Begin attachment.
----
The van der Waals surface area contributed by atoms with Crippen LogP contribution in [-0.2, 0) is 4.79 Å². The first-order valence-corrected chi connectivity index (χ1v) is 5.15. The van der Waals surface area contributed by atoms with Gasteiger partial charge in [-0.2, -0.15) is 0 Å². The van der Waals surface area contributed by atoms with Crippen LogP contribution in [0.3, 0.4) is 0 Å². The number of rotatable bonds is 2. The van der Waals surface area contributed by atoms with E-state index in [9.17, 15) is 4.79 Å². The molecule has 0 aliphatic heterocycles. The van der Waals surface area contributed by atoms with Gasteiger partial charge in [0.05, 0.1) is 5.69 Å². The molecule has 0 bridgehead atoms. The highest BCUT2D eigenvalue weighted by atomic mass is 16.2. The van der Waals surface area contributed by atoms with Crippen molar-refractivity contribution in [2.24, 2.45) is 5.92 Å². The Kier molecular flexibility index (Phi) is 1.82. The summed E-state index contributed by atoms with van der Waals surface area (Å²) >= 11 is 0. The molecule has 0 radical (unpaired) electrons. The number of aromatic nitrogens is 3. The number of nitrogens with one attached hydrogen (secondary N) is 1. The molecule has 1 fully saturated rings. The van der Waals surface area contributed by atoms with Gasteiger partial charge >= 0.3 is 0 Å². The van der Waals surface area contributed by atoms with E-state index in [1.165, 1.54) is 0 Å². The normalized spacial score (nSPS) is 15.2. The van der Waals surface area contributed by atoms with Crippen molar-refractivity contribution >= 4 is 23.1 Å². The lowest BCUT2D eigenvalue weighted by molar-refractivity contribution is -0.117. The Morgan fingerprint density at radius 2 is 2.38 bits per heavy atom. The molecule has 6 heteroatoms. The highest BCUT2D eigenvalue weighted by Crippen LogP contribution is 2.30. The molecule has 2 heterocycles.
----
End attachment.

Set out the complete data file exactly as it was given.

The van der Waals surface area contributed by atoms with Crippen LogP contribution in [-0.2, 0) is 4.79 Å². The first-order valence-corrected chi connectivity index (χ1v) is 5.15. The van der Waals surface area contributed by atoms with Gasteiger partial charge in [-0.2, -0.15) is 0 Å². The van der Waals surface area contributed by atoms with Crippen LogP contribution in [0.3, 0.4) is 0 Å². The number of rotatable bonds is 2. The van der Waals surface area contributed by atoms with E-state index in [9.17, 15) is 4.79 Å². The molecule has 0 aliphatic heterocycles. The van der Waals surface area contributed by atoms with Gasteiger partial charge in [0.05, 0.1) is 5.69 Å². The molecule has 0 bridgehead atoms. The highest BCUT2D eigenvalue weighted by atomic mass is 16.2. The van der Waals surface area contributed by atoms with Crippen molar-refractivity contribution in [2.24, 2.45) is 5.92 Å². The Kier molecular flexibility index (Phi) is 1.82. The summed E-state index contributed by atoms with van der Waals surface area (Å²) >= 11 is 0. The molecule has 0 radical (unpaired) electrons. The number of aromatic nitrogens is 3. The number of nitrogens with one attached hydrogen (secondary N) is 1. The molecule has 1 fully saturated rings. The van der Waals surface area contributed by atoms with Gasteiger partial charge >= 0.3 is 0 Å². The van der Waals surface area contributed by atoms with E-state index in [1.165, 1.54) is 0 Å². The normalized spacial score (nSPS) is 15.2. The van der Waals surface area contributed by atoms with Crippen molar-refractivity contribution >= 4 is 23.1 Å². The lowest BCUT2D eigenvalue weighted by molar-refractivity contribution is -0.117. The Morgan fingerprint density at radius 2 is 2.38 bits per heavy atom. The molecule has 6 heteroatoms. The highest BCUT2D eigenvalue weighted by Crippen LogP contribution is 2.30. The molecule has 2 heterocycles.